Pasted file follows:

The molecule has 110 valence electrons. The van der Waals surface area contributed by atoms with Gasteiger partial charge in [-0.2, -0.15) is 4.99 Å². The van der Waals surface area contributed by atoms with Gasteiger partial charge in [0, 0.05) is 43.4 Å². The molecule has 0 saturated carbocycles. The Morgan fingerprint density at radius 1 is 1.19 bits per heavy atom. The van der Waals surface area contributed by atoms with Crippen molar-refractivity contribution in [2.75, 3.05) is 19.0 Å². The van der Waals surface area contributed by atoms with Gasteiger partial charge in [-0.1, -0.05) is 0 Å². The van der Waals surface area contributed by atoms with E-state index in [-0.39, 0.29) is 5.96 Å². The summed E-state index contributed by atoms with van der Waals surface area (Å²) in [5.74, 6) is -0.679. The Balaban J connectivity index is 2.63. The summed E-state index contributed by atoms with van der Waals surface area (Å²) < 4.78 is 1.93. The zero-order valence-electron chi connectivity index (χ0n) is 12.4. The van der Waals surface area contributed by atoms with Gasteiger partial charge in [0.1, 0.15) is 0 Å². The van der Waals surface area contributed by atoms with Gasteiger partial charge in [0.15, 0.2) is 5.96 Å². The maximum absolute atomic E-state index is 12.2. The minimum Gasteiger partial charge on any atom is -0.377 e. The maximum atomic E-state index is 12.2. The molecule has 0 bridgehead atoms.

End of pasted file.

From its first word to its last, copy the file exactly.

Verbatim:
The molecule has 110 valence electrons. The van der Waals surface area contributed by atoms with Gasteiger partial charge in [-0.2, -0.15) is 4.99 Å². The van der Waals surface area contributed by atoms with Gasteiger partial charge in [0, 0.05) is 43.4 Å². The molecule has 0 saturated carbocycles. The Morgan fingerprint density at radius 1 is 1.19 bits per heavy atom. The van der Waals surface area contributed by atoms with Crippen molar-refractivity contribution in [2.75, 3.05) is 19.0 Å². The van der Waals surface area contributed by atoms with Gasteiger partial charge in [-0.1, -0.05) is 0 Å². The van der Waals surface area contributed by atoms with E-state index in [-0.39, 0.29) is 5.96 Å². The summed E-state index contributed by atoms with van der Waals surface area (Å²) in [5.74, 6) is -0.679. The Balaban J connectivity index is 2.63. The summed E-state index contributed by atoms with van der Waals surface area (Å²) < 4.78 is 1.93. The zero-order valence-electron chi connectivity index (χ0n) is 12.4. The van der Waals surface area contributed by atoms with Gasteiger partial charge in [0.1, 0.15) is 0 Å². The van der Waals surface area contributed by atoms with Gasteiger partial charge in [0.15, 0.2) is 5.96 Å². The maximum absolute atomic E-state index is 12.2. The minimum Gasteiger partial charge on any atom is -0.377 e. The maximum atomic E-state index is 12.2. The molecule has 0 bridgehead atoms.